Under the traditional approach to choice of law, courts apply the law of the jurisdiction where a particular event occurred. In a tort case, the court applies the law of the place of the wrong (lex loci delicti). In a contract case, the court applies the place where the contract was made (lex loci contractus). In a property case, the court applies the law of the place where the property is located (lex situs). And so on.
The original Restatement of Conflict of Laws, published in 1934, sought to restate this traditional approach to conflict of laws. This volume is essential reading for anyone seeking to understand how these traditional rules operate in practice. At the same time, one must never assume that modern U.S. courts that generally follow the traditional approach are slavish devotees of the original Restatement. Many of these courts have acted to modify and soften these rules over the past century.
Interest analysis requires a court to examine the substantive policies of the jurisdictions with a connection to the dispute. Once these policies have been identified, the court must determine whether any of these jurisdictions have an interest in applying their law to resolve the dispute. As a general rule, a jurisdiction will have an interest in applying its law when doing so will benefit its domiciliary.
Consider the following example. State A has adopted a law capping damages in tort suits at $1 million. A plaintiff domiciled in State A brings a tort suit against a defendant domiciled elsewhere. State A does not have an interest in applying its law on these facts because that law would not benefit its domiciliary, the plaintiff, which would not benefit if damages were capped. If a plaintiff domiciled elsewhere were to sue a State A domiciliary, by comparison, State A would have an interest in applying its law because that law would now benefit its domiciliary, the defendant, that would benefit if damages were capped.
When both states have an interest in applying their law, there is a true conflict. Most courts using interest analysis resolve true conflicts by applying the law of the forum. When only one state has an interest in applying its law, there is a false conflict. All courts resolve false conflicts by applying the law of the interested state. When neither state has an interest in applying its late, there is an unprovided-for case. Most courts resolve unprovided-for cases by applying the law of the forum.
Courts that follow the “better rule” approach consider the following factors to determine which jurisdiction’s law to apply: (1) predictability of results; (2) maintenance of interstate and international order; (3) simplification of the judicial task; (4) advancement of the forum’s governmental interests; and (5) application of the better rule of law.
The most important of these factors – and the one from which the test derives its name – is the fifth. Courts are expected to evaluate the substantive merits of the laws of the jurisdictions with a connection to the dispute and then apply the one that seems “better” to them as a matter of policy. Critics of this approach have expressed skepticism as to whether judges are the right institutional actors to assess whether one law is better than another.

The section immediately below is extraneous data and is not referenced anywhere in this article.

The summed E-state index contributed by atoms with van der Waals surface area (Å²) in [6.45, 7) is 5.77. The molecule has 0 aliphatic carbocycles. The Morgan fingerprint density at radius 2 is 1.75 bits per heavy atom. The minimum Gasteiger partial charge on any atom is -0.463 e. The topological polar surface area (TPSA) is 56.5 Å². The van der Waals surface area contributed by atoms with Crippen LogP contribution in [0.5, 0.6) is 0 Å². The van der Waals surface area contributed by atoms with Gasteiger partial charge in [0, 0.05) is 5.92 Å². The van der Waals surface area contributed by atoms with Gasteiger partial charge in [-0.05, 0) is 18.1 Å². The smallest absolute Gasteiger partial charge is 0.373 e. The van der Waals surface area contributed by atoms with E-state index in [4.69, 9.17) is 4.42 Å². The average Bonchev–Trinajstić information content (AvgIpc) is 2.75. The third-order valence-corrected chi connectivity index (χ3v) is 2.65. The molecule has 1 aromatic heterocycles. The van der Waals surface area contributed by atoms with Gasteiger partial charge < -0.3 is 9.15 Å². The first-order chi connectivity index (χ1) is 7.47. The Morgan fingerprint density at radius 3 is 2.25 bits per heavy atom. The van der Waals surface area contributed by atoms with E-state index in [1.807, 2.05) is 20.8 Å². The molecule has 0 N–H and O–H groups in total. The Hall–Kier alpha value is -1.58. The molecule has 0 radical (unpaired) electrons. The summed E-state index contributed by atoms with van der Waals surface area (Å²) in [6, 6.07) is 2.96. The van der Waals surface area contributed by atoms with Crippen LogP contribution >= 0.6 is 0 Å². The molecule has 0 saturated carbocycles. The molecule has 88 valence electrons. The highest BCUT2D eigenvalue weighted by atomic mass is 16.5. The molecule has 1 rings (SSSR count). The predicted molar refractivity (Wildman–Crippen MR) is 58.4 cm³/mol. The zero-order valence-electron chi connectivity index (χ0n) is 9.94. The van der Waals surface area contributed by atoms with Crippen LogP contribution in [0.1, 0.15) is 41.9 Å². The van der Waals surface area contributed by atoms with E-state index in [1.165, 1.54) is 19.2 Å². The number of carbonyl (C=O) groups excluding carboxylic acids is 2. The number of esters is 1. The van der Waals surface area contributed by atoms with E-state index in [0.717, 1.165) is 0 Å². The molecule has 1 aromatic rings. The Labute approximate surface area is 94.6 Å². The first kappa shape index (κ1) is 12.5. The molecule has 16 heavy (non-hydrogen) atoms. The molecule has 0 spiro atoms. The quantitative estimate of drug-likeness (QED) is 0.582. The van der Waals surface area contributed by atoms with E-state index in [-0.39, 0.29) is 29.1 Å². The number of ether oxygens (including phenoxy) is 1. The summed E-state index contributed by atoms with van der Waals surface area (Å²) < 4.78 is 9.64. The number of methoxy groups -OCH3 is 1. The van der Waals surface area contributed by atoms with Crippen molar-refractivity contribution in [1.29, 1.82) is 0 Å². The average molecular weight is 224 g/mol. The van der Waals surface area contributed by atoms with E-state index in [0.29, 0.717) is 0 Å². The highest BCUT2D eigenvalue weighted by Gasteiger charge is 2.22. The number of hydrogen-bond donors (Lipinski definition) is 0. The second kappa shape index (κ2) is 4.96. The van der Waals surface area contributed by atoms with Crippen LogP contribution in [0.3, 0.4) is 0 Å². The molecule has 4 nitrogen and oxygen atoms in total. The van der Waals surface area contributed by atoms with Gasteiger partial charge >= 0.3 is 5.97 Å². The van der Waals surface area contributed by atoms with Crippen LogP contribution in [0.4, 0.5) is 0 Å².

The choice-of-law test the Restatement (Second) combines elements of the traditional approach, interest analysis, and the better law approach. The Restatement (Second) generally directs courts to apply the law of the jurisdiction with the “most significant relationship” to the dispute. To identify that jurisdiction, courts will first look at territorial connections such as where the injury occurred, where the conduct occurred, and the domicile of the parties. The court will then consider the policies of the forum, the policies of other interested states, and the protection of justified expectations, among other factors.
This approach has proven very popular among U.S. judges in part because it is enormously flexible. Some critics have complained that this flexibility makes it hard to predict, ex ante, which state’s law will apply. One of the stated goals of the Reporter for the Restatement (Third) of Conflict of Laws, which is currently being drafted under the auspices of the American Law Institute, is develop a set of simpler and more predictable choice-of-law rules.
A U.S. court may decline to decide an issue under the law of another jurisdiction if the use of that law would offend a deep-rooted forum public policy. A survey of the many different ways in which modern U.S. courts have deployed this public policy exception can be found here.
Choice of Law in Federal Court
When a choice-of-law issue arises in a federal court sitting in diversity, that court is obliged to apply the choice-of-law rules of the state in which it sits. Under these circumstances, the federal court should strive to reach the same outcome as a state court applying state choice-of-law rules. The U.S. Supreme Court has held that federal courts should apply state choice-of-law rules even in suits against foreign states under the Foreign Sovereign Immunities Act.
There are some limited areas where the federal courts have been granted the power to develop federal choice-of-law rules as a matter of federal common law. A few federal courts have, for example, announced and applied federal choice-of-law rules in cases involving international transportation contracts. When federal courts are called upon to develop these rules, they will often look to the Restatement (Second) of Conflict of Laws for guidance.